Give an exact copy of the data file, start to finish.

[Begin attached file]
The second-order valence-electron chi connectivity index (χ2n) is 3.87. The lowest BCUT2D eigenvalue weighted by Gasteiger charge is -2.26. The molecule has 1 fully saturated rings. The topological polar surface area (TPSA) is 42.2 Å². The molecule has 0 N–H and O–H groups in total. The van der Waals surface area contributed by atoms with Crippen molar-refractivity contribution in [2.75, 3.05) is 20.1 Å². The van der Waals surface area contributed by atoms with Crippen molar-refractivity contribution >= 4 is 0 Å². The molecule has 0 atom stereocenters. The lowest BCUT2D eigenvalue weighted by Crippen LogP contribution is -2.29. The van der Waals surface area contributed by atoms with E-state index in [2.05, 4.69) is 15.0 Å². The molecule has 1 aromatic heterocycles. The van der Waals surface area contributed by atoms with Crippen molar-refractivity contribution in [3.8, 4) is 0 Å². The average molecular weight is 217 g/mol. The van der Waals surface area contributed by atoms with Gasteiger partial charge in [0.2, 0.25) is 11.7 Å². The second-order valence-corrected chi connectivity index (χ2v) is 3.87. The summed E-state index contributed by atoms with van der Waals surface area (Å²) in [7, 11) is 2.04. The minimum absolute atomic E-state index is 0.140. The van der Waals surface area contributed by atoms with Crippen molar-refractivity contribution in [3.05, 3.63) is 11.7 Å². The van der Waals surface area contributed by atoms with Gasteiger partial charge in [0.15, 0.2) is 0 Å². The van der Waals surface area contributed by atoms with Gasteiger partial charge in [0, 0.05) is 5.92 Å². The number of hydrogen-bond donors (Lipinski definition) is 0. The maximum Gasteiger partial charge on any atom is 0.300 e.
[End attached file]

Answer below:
The second-order valence-electron chi connectivity index (χ2n) is 3.87. The lowest BCUT2D eigenvalue weighted by Gasteiger charge is -2.26. The molecule has 1 fully saturated rings. The topological polar surface area (TPSA) is 42.2 Å². The molecule has 0 N–H and O–H groups in total. The van der Waals surface area contributed by atoms with Crippen molar-refractivity contribution in [2.75, 3.05) is 20.1 Å². The van der Waals surface area contributed by atoms with Crippen molar-refractivity contribution >= 4 is 0 Å². The molecule has 0 atom stereocenters. The lowest BCUT2D eigenvalue weighted by Crippen LogP contribution is -2.29. The van der Waals surface area contributed by atoms with E-state index in [2.05, 4.69) is 15.0 Å². The molecule has 1 aromatic heterocycles. The van der Waals surface area contributed by atoms with Crippen molar-refractivity contribution in [3.8, 4) is 0 Å². The average molecular weight is 217 g/mol. The van der Waals surface area contributed by atoms with Gasteiger partial charge in [0.2, 0.25) is 11.7 Å². The second-order valence-corrected chi connectivity index (χ2v) is 3.87. The summed E-state index contributed by atoms with van der Waals surface area (Å²) in [7, 11) is 2.04. The minimum absolute atomic E-state index is 0.140. The van der Waals surface area contributed by atoms with Crippen molar-refractivity contribution in [3.05, 3.63) is 11.7 Å². The van der Waals surface area contributed by atoms with Gasteiger partial charge in [0.15, 0.2) is 0 Å². The van der Waals surface area contributed by atoms with Gasteiger partial charge in [0, 0.05) is 5.92 Å². The number of hydrogen-bond donors (Lipinski definition) is 0. The maximum Gasteiger partial charge on any atom is 0.300 e.